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Bulgaria Air strengthens its European network with new E-Jets, but cost reduction is also essential

4-Jun-2012

Bulgaria Air is strengthening its European network with the introduction of Embraer E-Jets to its fleet. Expanding its regional fleet will allow the airline to increase frequencies across its network and better match supply with demand through the use of smaller aircraft than previously.

As LCCs make inroads into its home market, the higher cost legacy carrier must look to consolidate a higher yielding market segment using frequency, but this is a complement to, not an alternative to cost reduction.

As the national carrier of Bulgaria, Bulgaria Air is based at Sofia Airport and operates scheduled services, ad hoc charter services and business jet transportation. Meanwhile Wizz Air is making its presence felt.

The summer 2012 schedule will see the carrier increase its capacity to almost 40,000 seats per week before declining significantly in winter 2012 to just over 25,000 seats per week. The large majority of Bulgaria Air’s operations are international, across Western and Eastern Europe and the Middle East, with a small domestic network consisting of two domestic services, Sofia-Varna and Sofia-Burgas.

Bulgaria Air system-wide seats per week: Jun-2012 to Nov-2012

Bulgaria Air has minimal expansion plans by way of new routes, with only Sofia-Prague, Sofia-Palma de Mallorca and Sofia-Beirut launched on the summer 2012 schedule. Sofia-Prague service was announced after it was revealed CSA Czech Airlines planned to cancel operations on the route.

New Bulgaria Air routes in summer 2012

Route

Frequency

Aircraft

Operating from/to

SOF-PRG

Six times weekly

BAe 146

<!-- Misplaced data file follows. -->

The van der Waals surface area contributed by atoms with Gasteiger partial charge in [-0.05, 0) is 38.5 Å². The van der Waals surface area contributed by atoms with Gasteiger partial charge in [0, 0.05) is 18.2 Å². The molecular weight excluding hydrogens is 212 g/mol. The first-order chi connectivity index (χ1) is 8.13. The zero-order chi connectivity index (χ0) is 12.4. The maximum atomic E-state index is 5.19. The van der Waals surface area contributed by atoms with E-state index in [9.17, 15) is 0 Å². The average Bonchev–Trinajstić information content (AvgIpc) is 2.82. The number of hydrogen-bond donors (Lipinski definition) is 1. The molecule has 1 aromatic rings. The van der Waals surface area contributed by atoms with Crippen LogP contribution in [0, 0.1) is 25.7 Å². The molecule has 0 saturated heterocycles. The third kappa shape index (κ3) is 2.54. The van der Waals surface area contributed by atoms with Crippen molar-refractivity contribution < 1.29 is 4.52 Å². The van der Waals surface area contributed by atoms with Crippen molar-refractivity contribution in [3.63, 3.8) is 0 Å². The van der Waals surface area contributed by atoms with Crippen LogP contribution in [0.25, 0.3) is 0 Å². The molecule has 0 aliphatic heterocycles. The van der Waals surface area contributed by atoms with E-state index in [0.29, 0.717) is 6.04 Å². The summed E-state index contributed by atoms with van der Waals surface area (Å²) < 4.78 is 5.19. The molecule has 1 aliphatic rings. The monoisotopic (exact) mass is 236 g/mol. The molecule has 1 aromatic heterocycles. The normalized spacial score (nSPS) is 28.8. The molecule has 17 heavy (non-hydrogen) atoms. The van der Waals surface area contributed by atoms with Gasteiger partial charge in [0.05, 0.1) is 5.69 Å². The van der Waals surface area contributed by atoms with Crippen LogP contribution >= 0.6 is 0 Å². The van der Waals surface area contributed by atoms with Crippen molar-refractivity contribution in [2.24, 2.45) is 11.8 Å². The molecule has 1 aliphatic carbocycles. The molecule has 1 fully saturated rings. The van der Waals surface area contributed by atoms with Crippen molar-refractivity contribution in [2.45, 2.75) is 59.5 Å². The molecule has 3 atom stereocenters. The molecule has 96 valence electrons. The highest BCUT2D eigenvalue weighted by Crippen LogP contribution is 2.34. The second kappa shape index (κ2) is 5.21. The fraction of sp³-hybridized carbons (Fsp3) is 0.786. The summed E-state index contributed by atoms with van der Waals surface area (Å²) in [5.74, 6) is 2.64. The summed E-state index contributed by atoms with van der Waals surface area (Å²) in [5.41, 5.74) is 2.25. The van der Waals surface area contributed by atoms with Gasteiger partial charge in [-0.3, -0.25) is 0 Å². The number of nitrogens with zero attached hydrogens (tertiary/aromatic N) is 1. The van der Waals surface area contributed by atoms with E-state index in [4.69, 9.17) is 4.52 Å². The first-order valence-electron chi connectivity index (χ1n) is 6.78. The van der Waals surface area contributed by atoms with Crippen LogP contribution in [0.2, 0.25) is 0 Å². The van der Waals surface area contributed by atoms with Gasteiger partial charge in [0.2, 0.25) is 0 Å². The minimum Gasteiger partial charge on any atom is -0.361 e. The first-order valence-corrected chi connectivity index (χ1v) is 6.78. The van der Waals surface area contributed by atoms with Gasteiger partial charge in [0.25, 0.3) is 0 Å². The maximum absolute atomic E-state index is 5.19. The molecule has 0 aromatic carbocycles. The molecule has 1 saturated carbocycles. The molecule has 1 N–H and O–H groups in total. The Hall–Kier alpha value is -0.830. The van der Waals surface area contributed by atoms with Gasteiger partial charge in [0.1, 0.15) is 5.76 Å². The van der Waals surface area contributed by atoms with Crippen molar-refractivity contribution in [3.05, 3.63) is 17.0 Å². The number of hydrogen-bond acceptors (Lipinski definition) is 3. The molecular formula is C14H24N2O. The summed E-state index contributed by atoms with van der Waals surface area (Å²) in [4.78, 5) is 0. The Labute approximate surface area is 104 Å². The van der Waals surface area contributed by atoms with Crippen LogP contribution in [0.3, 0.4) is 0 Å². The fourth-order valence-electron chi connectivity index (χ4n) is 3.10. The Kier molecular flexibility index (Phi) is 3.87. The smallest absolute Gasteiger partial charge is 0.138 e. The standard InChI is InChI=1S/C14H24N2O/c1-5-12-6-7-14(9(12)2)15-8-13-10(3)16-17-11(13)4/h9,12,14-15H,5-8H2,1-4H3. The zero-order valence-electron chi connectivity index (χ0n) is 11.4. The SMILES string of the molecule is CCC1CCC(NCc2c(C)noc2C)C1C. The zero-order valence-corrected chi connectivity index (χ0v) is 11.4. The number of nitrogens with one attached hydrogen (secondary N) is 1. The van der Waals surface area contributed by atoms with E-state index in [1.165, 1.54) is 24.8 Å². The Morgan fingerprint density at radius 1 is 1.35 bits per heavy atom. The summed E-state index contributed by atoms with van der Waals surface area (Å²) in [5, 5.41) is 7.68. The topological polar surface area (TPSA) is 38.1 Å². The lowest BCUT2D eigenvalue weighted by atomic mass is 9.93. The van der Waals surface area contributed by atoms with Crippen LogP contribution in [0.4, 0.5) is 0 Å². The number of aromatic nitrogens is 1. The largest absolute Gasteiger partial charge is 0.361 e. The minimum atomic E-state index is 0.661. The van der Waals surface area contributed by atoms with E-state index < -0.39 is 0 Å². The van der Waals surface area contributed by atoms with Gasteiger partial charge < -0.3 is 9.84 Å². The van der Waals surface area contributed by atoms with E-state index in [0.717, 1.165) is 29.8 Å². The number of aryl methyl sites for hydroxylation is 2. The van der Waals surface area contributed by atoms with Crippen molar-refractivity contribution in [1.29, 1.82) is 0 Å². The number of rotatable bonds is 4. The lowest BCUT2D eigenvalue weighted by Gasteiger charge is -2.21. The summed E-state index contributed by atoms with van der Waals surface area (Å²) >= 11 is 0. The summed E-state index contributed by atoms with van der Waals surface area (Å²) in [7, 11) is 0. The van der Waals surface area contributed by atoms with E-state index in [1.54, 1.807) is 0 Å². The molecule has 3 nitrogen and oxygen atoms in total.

25-Mar-2012

SOF-PMI

Twice weekly

E190

27-Mar-2012 to 27-Oct-2012

SOF-BEY

Twice weekly

E190

18-Jun-2012

Bulgarian introduces smaller aircraft on key routes

Instead of mainly launching new services, Bulgaria Air is focusing upon consolidating and strengthening its existing network through increasing frequency on its current routes. The Embraer E190s will be placed on existing routes previously operated with larger A319 and A320 equipment.

Bulgaria Air took delivery of its first E190 aircraft on 09-Mar-2012 and its second on 14-Apr-2012. The aircraft are configured in a two-class layout with 108 seats. The airline is reportedly planning to receive its third E190 in 3Q2012 and plans to operate nine by the end of 2016. The initial aircraft were to be placed on services from Sofia to Brussels, Paris Charles de Gaulle, Amsterdam and Moscow Sheremetyevo which previously were operated using a mix of A319 and A320 equipment.

By 01-Aug-2012, the airline will be operating E190 aircraft on services from Sofia to Amsterdam, Beirut, Berlin Tegel, Brussels, Frankfurt, Larnaca, Moscow Sheremetyevo, Palma de Mallorca, Paphos, Paris Charles de Gaulle, Tel Aviv and Zurich. Some of the airline’s busier routes will also be operated with larger aircraft.

A small but varied fleet has pluses and minuses

Bulgaria Air operates a small yet varied fleet, with six aircraft types and 14 aircraft in total. Aside from the airline’s two E190s, it operates three A319s, three A320s, two BAe 146-200s, three 146-300s and one Avro RJ70 (which is used for its charter operations).

The airline’s only orders are for five additional E190s.

Versatility of size permits better targeting of frequency on key routes, but inevitably increases unit costs. Hence, for example, the ageing BAe 146 aircraft, with similar capacity to the E190s, will presumably be phased out over the next couple of years, as Bulgaria Air takes delivery of more of the E-jets.